Project Wants to Save Thousands of Albatrosses from Brazilian Fishing Lines

When you think of Brazil and birds, you probably think of rainforests and brightly-colored parrots. However, the recent arrival of the Volvo Ocean Race to the country should make you think again…

Albatrosses are less likely to come to mind – after all, none breed there – but the waters off the coast of Brazil are among the most productive in the world. Where there’s good food, there’s sure to be an abundance of seabirds.

Albatrosses are famous for their long foraging trips therefore it is probably not surprising that albatrosses seen feeding in Brazil have been tracked by satellite, travelling from as far away as the Falkland Islands, South Georgia, or Tristan da Cunha.

In the austral winter Brazil’s seas are teeming with life. Seabirds arrive in their thousands from the colder waters of the Southern Ocean to partake in the feast on offer, and where there’s fish, of course, there are fishermen.

In 2002, Brazil’s commercial fishing fleet landed 50,575 tons of fish (mostly tuna, swordfish and sharks). It is estimated that over 6 million baited longline hooks were set, resulting in the death of nearly 7,000 seabirds, mostly Black-browed Albatrosses, White-chinned Petrels and Great Shearwaters.

There are two types of commercial longlining fisheries in Brazil’s rich waters. Demersal fisheries specialize in fish on the sea floor (cod, flatfish etc.), while pelagic fisheries take tuna and swordfish closer to the surface.

The Demersal fleet is relatively small (around 35 boats), but more than 4,000 seabirds were accidentally caught and killed in 2000, including 2,500 great shearwaters and over 700 albatrosses.

Brazil’s Demersal fisheries set their baited hooks in daylight as when they set them at night, their catch is eaten or damaged by small crustaceans on the sea floor. This means that Brazil’s Demersal fishing is likely to kill more albatrosses than its larger pelagic fleet (58 boats), which sets its lines at night when fewer albatrosses are feeding.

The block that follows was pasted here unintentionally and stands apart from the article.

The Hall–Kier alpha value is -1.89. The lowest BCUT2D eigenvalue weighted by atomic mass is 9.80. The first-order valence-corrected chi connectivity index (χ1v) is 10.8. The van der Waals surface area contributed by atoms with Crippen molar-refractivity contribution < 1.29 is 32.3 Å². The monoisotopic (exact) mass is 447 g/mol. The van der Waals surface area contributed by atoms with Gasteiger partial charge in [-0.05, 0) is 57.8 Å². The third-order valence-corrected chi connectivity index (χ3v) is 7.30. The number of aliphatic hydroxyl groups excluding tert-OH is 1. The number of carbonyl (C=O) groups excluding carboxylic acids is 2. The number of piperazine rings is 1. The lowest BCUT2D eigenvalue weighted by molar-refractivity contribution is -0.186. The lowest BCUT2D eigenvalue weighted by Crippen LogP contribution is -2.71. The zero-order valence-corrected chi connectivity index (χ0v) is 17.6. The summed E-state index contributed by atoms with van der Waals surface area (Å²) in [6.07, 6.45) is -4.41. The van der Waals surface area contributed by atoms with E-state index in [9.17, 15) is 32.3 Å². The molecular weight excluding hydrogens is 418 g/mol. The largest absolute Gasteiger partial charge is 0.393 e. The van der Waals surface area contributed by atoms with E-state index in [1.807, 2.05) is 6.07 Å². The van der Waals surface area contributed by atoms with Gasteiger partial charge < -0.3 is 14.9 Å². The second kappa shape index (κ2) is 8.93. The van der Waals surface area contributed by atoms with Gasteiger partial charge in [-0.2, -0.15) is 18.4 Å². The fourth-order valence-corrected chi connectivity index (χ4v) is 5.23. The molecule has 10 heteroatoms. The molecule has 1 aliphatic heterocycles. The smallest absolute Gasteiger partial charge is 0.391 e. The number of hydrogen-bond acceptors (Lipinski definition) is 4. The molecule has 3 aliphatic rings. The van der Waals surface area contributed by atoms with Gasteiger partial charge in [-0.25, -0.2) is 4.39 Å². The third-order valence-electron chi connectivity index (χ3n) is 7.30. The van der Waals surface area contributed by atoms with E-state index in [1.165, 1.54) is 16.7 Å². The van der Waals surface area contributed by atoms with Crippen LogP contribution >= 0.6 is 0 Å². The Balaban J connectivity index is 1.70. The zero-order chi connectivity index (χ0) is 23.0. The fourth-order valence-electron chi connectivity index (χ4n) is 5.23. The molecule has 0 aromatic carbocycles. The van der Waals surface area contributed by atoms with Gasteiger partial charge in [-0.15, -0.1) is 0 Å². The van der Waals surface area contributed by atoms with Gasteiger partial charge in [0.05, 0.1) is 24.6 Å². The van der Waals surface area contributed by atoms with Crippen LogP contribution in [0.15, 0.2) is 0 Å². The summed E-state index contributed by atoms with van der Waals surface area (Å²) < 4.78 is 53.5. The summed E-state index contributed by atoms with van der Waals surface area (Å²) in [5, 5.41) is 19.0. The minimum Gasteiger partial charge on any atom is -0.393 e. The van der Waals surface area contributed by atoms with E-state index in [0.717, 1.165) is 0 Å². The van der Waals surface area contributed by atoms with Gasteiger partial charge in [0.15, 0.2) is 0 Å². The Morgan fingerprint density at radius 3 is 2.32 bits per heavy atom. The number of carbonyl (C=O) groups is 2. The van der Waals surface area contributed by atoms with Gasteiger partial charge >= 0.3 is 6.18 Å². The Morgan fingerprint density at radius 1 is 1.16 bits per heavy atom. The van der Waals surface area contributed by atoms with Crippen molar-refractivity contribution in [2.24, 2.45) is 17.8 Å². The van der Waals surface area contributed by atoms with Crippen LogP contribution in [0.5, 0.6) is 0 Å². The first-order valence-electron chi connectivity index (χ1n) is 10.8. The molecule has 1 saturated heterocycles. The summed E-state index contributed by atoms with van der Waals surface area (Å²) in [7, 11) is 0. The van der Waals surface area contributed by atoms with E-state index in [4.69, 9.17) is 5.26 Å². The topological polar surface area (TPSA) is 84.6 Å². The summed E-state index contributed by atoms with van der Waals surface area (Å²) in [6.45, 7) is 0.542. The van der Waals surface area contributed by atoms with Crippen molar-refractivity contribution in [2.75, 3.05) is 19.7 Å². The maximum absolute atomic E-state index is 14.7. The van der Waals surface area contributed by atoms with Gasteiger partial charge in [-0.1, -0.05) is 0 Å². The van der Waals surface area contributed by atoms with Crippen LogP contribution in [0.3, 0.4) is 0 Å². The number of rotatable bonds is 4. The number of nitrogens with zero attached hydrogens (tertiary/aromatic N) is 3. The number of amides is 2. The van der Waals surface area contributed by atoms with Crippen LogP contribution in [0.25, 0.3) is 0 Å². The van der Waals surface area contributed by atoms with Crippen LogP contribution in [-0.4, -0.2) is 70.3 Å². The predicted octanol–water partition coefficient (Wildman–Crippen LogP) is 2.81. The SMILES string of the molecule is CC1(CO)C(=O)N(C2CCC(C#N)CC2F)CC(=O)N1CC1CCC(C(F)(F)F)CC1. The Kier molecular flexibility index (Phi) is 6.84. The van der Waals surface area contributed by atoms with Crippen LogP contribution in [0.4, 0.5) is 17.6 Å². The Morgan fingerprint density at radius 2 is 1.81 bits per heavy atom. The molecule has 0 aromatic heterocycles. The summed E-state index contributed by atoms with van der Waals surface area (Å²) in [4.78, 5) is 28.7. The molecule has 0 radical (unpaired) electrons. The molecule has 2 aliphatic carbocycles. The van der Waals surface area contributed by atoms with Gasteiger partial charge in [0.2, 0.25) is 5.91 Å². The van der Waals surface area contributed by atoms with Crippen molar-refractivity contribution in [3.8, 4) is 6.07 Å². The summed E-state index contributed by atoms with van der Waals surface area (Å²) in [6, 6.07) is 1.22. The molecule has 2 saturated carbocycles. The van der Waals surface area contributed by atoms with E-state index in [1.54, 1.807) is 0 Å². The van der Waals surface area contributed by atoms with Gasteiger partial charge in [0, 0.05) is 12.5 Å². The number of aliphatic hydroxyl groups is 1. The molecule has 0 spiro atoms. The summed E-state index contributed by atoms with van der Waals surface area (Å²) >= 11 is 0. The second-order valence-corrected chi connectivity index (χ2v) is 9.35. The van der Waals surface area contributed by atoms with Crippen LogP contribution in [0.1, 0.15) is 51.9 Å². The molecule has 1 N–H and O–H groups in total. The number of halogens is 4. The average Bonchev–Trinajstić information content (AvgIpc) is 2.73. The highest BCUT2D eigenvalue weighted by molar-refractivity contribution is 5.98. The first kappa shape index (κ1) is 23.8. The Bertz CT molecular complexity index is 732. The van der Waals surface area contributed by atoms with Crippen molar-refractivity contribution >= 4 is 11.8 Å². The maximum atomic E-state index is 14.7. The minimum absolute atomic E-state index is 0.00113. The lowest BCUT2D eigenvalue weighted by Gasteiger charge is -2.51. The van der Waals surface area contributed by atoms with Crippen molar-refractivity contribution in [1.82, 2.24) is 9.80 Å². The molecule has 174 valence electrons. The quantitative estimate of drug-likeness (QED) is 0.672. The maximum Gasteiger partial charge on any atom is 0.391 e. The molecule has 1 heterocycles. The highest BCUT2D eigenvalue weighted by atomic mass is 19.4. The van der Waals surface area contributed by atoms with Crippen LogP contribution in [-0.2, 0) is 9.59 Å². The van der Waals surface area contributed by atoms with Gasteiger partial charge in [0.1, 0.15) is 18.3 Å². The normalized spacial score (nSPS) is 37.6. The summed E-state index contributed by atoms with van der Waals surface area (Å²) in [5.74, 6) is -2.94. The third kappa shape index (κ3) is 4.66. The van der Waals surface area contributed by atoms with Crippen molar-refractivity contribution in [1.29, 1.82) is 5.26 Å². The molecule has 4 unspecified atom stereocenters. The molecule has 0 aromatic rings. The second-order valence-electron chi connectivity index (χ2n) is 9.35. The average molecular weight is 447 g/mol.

The 300 traditional longliners (local fishermen catching food for their family and for sale in the local market) fish by day in traditional small, wooden boats and although their longlines each have up to 1,200 hooks – as many as commercial pelagic longlines – there are no estimates of the seabird by catch, but many albatross deaths have been reported.

Around 20 different species of seabirds are caught on Brazil’s longlines, including seven species of albatross (Black-browed, Atlantic Yellow-nosed, wandering, Tristan, Grey-headed, Light-mantled and Sooty).

The Black-browed Albatross is the most frequently caught; estimated at over 1,600 deaths a year. Most of these are juveniles from the Falkland Islands, which on fledging will spend several years foraging many thousands of kilometers from home, before returning to find a mate, build a nest and breed. With so many juveniles dying before they can complete the lifecycle, the future of this species is seriously threatened.

The Spectacled Petrel is a frequent visitor to Brazil. This species breeds exclusively at Inaccessible Island on Tristan, and only a few thousand breeding pairs remain. A close relative of the more abundant, but frequently caught White-chinned Petrel, it is easy to see how this species could be threatened by longlining.

Fortunately, help is at hand in these troubled waters. Since 1991, Projecto Albatroz has been working on these issues with the fishing industry, researchers and universities, both to monitor and record the extent of the problem, but lately also to work with fishermen at sea and onshore to show them how to use techniques which will reduce the number of seabird deaths.

Later this year, two of BirdLife’s Albatross Task Force members will reinforce this much needed effort, essential for making the important feeding grounds of Brazil a safe haven for its seabird visitors.

Mercopress – www.mercopress.com

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